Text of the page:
Japanese freighter docks at International Space Station

An unmanned Japanese freighter successfully docked with the International Space Station (ISS) earlier this morning. 

Expedition 32 Flight Engineer Aki Hoshide used the International Space Station’s Canadarm2 robotic arm to link the HTV-3 Kounotori3 (aka “white stork”) to its docking port on the Earth-facing side of the Harmony node at 10:34 a.m.

Earlier, working from the robotic workstation inside the station’s cupola, NASA Flight Engineer Joe Acaba, with the assistance of Hoshide, captured the 16.5-ton cargo ship it flew within about 40 feet of the orbiting complex.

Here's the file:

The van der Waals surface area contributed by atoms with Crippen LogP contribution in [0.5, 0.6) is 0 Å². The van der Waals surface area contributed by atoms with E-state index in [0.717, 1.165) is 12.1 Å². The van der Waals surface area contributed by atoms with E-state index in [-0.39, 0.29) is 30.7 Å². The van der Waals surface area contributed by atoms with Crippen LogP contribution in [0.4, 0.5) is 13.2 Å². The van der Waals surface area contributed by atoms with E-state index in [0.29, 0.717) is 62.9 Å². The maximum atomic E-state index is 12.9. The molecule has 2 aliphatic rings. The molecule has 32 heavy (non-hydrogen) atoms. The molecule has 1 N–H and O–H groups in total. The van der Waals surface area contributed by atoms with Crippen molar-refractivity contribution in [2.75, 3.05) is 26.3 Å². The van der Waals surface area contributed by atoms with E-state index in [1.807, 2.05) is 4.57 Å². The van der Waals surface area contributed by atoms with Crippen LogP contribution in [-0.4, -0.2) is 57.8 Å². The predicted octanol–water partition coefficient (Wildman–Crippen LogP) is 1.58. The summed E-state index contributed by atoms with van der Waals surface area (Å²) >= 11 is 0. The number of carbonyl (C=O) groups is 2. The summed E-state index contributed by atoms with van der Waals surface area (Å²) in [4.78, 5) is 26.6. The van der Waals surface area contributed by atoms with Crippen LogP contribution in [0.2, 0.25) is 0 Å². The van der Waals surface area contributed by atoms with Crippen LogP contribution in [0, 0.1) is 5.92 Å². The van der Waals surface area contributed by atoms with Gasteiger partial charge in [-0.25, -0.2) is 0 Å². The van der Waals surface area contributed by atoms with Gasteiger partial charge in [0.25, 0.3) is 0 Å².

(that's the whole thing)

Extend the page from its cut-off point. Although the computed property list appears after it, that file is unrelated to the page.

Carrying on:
After equalizing pressures between the cargo craft and the station, the crew is scheduled to open the hatches Saturday and begin the process of transferring approximately 7,000 pounds of supplies from inside the Kounotori3’s Pressurized Logistics Carrier. 

Cargo includes food and clothing for the astronauts, an aquatic habitat experiment, a remote-controlled Earth-observation camera for environmental studies, a catalytic reactor for the station’s water regeneration system and a Japanese cooling water recirculation pump.

Kounotori3 is slated to remain docked with the ISS until September 6 when, like its predecessors, it will be detached from the Harmony node by Canadarm2 and released for a fiery re-entry over the Pacific Ocean.